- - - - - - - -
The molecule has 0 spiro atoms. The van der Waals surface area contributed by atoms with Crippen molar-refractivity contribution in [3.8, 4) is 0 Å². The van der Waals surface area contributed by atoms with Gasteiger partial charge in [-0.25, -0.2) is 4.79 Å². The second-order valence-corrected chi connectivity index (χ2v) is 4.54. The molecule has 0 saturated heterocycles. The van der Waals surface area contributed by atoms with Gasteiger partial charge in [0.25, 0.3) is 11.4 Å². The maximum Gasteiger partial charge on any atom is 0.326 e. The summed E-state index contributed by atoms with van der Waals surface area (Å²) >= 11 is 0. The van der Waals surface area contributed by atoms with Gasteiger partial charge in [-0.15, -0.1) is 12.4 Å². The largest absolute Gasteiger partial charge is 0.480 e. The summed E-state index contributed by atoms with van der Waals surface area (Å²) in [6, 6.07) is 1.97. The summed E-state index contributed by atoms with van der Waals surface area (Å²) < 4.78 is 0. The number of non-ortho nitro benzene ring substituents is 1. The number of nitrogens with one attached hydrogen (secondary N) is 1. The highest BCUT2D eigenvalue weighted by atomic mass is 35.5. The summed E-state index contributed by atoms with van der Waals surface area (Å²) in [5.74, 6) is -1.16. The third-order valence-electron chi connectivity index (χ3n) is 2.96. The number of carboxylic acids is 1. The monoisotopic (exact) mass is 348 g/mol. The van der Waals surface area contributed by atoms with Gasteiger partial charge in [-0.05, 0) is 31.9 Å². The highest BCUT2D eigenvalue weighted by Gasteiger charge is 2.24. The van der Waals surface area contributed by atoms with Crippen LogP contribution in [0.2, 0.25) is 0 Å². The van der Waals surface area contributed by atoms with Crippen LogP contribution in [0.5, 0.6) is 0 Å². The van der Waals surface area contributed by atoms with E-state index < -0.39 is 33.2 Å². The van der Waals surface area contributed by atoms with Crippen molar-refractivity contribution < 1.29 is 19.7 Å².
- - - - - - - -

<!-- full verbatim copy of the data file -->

The molecule has 0 spiro atoms. The van der Waals surface area contributed by atoms with Crippen molar-refractivity contribution in [3.8, 4) is 0 Å². The van der Waals surface area contributed by atoms with Gasteiger partial charge in [-0.25, -0.2) is 4.79 Å². The second-order valence-corrected chi connectivity index (χ2v) is 4.54. The molecule has 0 saturated heterocycles. The van der Waals surface area contributed by atoms with Gasteiger partial charge in [0.25, 0.3) is 11.4 Å². The maximum Gasteiger partial charge on any atom is 0.326 e. The summed E-state index contributed by atoms with van der Waals surface area (Å²) >= 11 is 0. The van der Waals surface area contributed by atoms with Gasteiger partial charge in [-0.15, -0.1) is 12.4 Å². The largest absolute Gasteiger partial charge is 0.480 e. The summed E-state index contributed by atoms with van der Waals surface area (Å²) in [6, 6.07) is 1.97. The summed E-state index contributed by atoms with van der Waals surface area (Å²) < 4.78 is 0. The number of non-ortho nitro benzene ring substituents is 1. The number of nitrogens with one attached hydrogen (secondary N) is 1. The highest BCUT2D eigenvalue weighted by atomic mass is 35.5. The summed E-state index contributed by atoms with van der Waals surface area (Å²) in [5.74, 6) is -1.16. The third-order valence-electron chi connectivity index (χ3n) is 2.96. The number of carboxylic acids is 1. The monoisotopic (exact) mass is 348 g/mol. The van der Waals surface area contributed by atoms with Gasteiger partial charge in [-0.05, 0) is 31.9 Å². The highest BCUT2D eigenvalue weighted by Gasteiger charge is 2.24. The van der Waals surface area contributed by atoms with Crippen LogP contribution in [0.2, 0.25) is 0 Å². The van der Waals surface area contributed by atoms with Crippen LogP contribution in [0.5, 0.6) is 0 Å². The van der Waals surface area contributed by atoms with E-state index < -0.39 is 33.2 Å². The van der Waals surface area contributed by atoms with Crippen molar-refractivity contribution < 1.29 is 19.7 Å².